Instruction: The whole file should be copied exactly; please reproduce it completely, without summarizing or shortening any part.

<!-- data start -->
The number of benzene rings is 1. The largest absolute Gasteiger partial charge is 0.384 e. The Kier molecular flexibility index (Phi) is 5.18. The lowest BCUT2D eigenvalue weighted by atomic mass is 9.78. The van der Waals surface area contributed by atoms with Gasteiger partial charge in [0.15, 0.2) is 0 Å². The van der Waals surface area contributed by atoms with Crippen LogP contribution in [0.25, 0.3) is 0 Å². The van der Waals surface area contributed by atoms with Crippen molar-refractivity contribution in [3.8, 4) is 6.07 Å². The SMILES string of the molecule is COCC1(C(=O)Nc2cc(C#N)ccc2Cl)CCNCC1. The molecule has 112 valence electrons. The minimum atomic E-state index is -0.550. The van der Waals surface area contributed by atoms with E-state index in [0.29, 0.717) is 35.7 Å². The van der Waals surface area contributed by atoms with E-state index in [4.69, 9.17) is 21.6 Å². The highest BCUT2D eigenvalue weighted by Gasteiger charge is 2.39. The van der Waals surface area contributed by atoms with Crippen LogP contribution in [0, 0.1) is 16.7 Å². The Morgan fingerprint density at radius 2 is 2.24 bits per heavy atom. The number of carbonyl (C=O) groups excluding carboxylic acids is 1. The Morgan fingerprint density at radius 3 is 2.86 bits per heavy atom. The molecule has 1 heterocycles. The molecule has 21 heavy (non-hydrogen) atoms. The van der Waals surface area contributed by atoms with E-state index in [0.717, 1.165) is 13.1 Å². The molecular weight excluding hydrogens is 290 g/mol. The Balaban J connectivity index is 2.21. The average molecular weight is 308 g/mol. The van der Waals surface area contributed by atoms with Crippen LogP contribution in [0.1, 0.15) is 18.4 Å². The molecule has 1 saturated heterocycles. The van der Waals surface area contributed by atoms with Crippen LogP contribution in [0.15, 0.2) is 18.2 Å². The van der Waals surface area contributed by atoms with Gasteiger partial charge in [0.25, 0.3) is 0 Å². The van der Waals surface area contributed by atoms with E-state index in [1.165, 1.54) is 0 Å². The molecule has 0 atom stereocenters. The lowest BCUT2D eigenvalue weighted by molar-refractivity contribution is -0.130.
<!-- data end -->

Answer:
The number of benzene rings is 1. The largest absolute Gasteiger partial charge is 0.384 e. The Kier molecular flexibility index (Phi) is 5.18. The lowest BCUT2D eigenvalue weighted by atomic mass is 9.78. The van der Waals surface area contributed by atoms with Gasteiger partial charge in [0.15, 0.2) is 0 Å². The van der Waals surface area contributed by atoms with Crippen LogP contribution in [0.25, 0.3) is 0 Å². The van der Waals surface area contributed by atoms with Crippen molar-refractivity contribution in [3.8, 4) is 6.07 Å². The SMILES string of the molecule is COCC1(C(=O)Nc2cc(C#N)ccc2Cl)CCNCC1. The molecule has 112 valence electrons. The minimum atomic E-state index is -0.550. The van der Waals surface area contributed by atoms with E-state index in [0.29, 0.717) is 35.7 Å². The van der Waals surface area contributed by atoms with E-state index in [4.69, 9.17) is 21.6 Å². The highest BCUT2D eigenvalue weighted by Gasteiger charge is 2.39. The van der Waals surface area contributed by atoms with Crippen LogP contribution in [0, 0.1) is 16.7 Å². The Morgan fingerprint density at radius 2 is 2.24 bits per heavy atom. The number of carbonyl (C=O) groups excluding carboxylic acids is 1. The Morgan fingerprint density at radius 3 is 2.86 bits per heavy atom. The molecule has 1 heterocycles. The molecule has 21 heavy (non-hydrogen) atoms. The van der Waals surface area contributed by atoms with E-state index in [0.717, 1.165) is 13.1 Å². The molecular weight excluding hydrogens is 290 g/mol. The Balaban J connectivity index is 2.21. The average molecular weight is 308 g/mol. The van der Waals surface area contributed by atoms with Crippen LogP contribution in [0.1, 0.15) is 18.4 Å². The molecule has 1 saturated heterocycles. The van der Waals surface area contributed by atoms with Crippen LogP contribution in [0.15, 0.2) is 18.2 Å². The van der Waals surface area contributed by atoms with Gasteiger partial charge in [0.25, 0.3) is 0 Å². The van der Waals surface area contributed by atoms with E-state index in [1.165, 1.54) is 0 Å². The molecule has 0 atom stereocenters. The lowest BCUT2D eigenvalue weighted by molar-refractivity contribution is -0.130.